A sitemap directs users to the areas of your website where they wish to go. If they can’t find what they’re looking for in the dropdown menus, they’ll go here. There are numerous more advantages to using a sitemap besides helping your visitors navigate your website, which should be the primary aim of any marketing campaign. To begin, it’s critical to recognize that there are two types of sitemaps:
- Sitemaps in XML
- Sitemaps in HTML
What Are XML Sitemaps and How Do They Work? Search engines and spiders use XML sitemaps to find your website’s pages.
These sitemaps provide search engines with a list of a website’s URLs as well as a complete map of all of the site’s pages. This helps search engines decide which pages to crawl first. Although there is information in the sitemap that shows the frequency of page changes on one URL versus others on that website, it is unlikely that this has any bearing on rankings.
For large websites that would ordinarily take a long time for a spider to crawl through, an XML sitemap is extremely valuable. Because each site has a set amount of crawl budget, no search engine will just crawl every URL the first time it comes across it. A search engine can use an XML sitemap to establish the backlog of pages it wants to serve.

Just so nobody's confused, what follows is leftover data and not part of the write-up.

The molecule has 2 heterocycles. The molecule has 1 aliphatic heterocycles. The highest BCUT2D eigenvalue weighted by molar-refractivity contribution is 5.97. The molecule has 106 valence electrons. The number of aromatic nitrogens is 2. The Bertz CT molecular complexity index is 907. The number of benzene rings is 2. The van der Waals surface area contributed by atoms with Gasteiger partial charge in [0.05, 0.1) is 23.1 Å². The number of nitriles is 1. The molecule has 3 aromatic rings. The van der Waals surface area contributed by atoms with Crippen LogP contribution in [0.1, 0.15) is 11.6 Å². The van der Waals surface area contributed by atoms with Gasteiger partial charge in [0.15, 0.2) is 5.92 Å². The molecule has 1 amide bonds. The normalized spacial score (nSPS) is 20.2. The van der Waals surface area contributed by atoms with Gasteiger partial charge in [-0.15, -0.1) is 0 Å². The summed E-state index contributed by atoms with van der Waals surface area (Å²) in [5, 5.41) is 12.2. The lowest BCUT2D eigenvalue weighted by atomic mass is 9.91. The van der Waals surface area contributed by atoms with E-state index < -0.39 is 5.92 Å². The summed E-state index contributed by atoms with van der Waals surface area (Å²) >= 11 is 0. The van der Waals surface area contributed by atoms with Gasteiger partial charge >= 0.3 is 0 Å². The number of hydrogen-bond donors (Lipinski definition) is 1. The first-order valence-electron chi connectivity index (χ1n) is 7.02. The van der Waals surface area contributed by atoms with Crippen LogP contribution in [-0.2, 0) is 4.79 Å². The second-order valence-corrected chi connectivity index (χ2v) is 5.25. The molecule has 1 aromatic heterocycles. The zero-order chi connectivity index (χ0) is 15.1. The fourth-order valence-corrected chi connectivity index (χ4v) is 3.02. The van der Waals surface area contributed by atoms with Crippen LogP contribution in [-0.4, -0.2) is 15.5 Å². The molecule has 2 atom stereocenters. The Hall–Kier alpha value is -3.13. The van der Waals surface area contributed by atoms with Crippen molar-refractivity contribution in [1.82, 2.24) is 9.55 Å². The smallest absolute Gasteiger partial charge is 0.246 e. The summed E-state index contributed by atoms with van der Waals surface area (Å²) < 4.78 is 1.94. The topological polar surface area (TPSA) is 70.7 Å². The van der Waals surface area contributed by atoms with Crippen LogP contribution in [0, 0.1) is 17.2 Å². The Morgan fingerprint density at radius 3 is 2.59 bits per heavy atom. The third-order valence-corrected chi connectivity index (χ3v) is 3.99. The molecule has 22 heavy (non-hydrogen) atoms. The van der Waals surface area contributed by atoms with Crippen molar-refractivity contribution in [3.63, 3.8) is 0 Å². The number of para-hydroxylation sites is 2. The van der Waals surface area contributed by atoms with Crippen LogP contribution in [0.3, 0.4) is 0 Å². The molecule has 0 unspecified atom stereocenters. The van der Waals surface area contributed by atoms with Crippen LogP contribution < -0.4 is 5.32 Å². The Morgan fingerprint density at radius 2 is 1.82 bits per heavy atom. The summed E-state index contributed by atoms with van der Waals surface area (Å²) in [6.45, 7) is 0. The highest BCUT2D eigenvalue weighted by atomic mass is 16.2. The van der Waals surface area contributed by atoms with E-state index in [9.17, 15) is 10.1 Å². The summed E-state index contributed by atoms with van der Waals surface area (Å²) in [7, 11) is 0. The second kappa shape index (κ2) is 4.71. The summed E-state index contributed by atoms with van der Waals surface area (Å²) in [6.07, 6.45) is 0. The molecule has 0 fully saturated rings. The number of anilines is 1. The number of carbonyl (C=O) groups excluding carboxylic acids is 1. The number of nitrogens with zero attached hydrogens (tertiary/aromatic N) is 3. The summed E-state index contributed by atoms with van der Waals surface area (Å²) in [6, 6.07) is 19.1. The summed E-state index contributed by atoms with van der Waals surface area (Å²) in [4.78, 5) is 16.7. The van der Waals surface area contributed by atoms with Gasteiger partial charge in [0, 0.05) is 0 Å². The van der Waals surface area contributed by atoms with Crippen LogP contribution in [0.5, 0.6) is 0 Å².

- 1. Make Large Websites Organizable
- 2. Act as both a project manager and an architect
- 3. Emphasize the Website’s Goal
- 4. Make Search Engine Crawlers Work Faster
- 5. Improve the visibility of your website in search engines
- 6. Use Page Links to Drive Visitors in a Natural Way
- 7. Determine where areas of the site navigation should be improved.
What Are Webs and How Do They Work?
HTML sitemaps are supposed to help website visitors. Every page on the website is included in the sitemaps, from the main pages to the lower-level pages.
An HTML sitemap is just a list of a website’s pages that can be accessed by clicking on them. In its most basic form, it can be an unordered list of every page on a website – but don’t do that. It’s worth the effort because this is a terrific opportunity to bring some structure to the chaos.
Why Should You Use HTML Sitemaps?
While you may already have an XML sitemap – and some argue that an HTML sitemap is obsolete — there are seven compelling reasons to add (or preserve) an HTML sitemap.
1. Make Large Websites Organizable
The size of your website will increase. You can grow your product catalog or create an eCommerce store with many departments. Or, more likely, the site will expand as additional employees are hired.